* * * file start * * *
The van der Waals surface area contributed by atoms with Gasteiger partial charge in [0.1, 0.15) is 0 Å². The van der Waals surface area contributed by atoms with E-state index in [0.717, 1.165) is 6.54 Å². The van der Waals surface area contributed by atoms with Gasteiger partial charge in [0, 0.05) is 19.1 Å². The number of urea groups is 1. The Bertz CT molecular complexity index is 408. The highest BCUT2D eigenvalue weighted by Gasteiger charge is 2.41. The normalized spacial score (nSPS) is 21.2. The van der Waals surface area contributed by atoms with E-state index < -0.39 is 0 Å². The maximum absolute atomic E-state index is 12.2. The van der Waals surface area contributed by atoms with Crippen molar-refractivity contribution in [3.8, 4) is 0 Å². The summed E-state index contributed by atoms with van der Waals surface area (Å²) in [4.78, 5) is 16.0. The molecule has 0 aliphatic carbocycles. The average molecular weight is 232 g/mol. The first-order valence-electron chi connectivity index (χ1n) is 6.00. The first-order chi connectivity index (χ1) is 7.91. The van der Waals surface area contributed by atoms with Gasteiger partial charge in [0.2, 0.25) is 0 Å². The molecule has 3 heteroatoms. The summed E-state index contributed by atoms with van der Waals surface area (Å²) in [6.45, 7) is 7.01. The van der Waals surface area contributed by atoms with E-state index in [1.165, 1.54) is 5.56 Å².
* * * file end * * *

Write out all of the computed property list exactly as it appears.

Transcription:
The van der Waals surface area contributed by atoms with Gasteiger partial charge in [0.1, 0.15) is 0 Å². The van der Waals surface area contributed by atoms with E-state index in [0.717, 1.165) is 6.54 Å². The van der Waals surface area contributed by atoms with Gasteiger partial charge in [0, 0.05) is 19.1 Å². The number of urea groups is 1. The Bertz CT molecular complexity index is 408. The highest BCUT2D eigenvalue weighted by Gasteiger charge is 2.41. The normalized spacial score (nSPS) is 21.2. The van der Waals surface area contributed by atoms with E-state index < -0.39 is 0 Å². The maximum absolute atomic E-state index is 12.2. The van der Waals surface area contributed by atoms with Crippen molar-refractivity contribution in [3.8, 4) is 0 Å². The summed E-state index contributed by atoms with van der Waals surface area (Å²) in [4.78, 5) is 16.0. The molecule has 0 aliphatic carbocycles. The average molecular weight is 232 g/mol. The first-order valence-electron chi connectivity index (χ1n) is 6.00. The first-order chi connectivity index (χ1) is 7.91. The van der Waals surface area contributed by atoms with Gasteiger partial charge in [0.2, 0.25) is 0 Å². The molecule has 3 heteroatoms. The summed E-state index contributed by atoms with van der Waals surface area (Å²) in [6.45, 7) is 7.01. The van der Waals surface area contributed by atoms with E-state index in [1.165, 1.54) is 5.56 Å².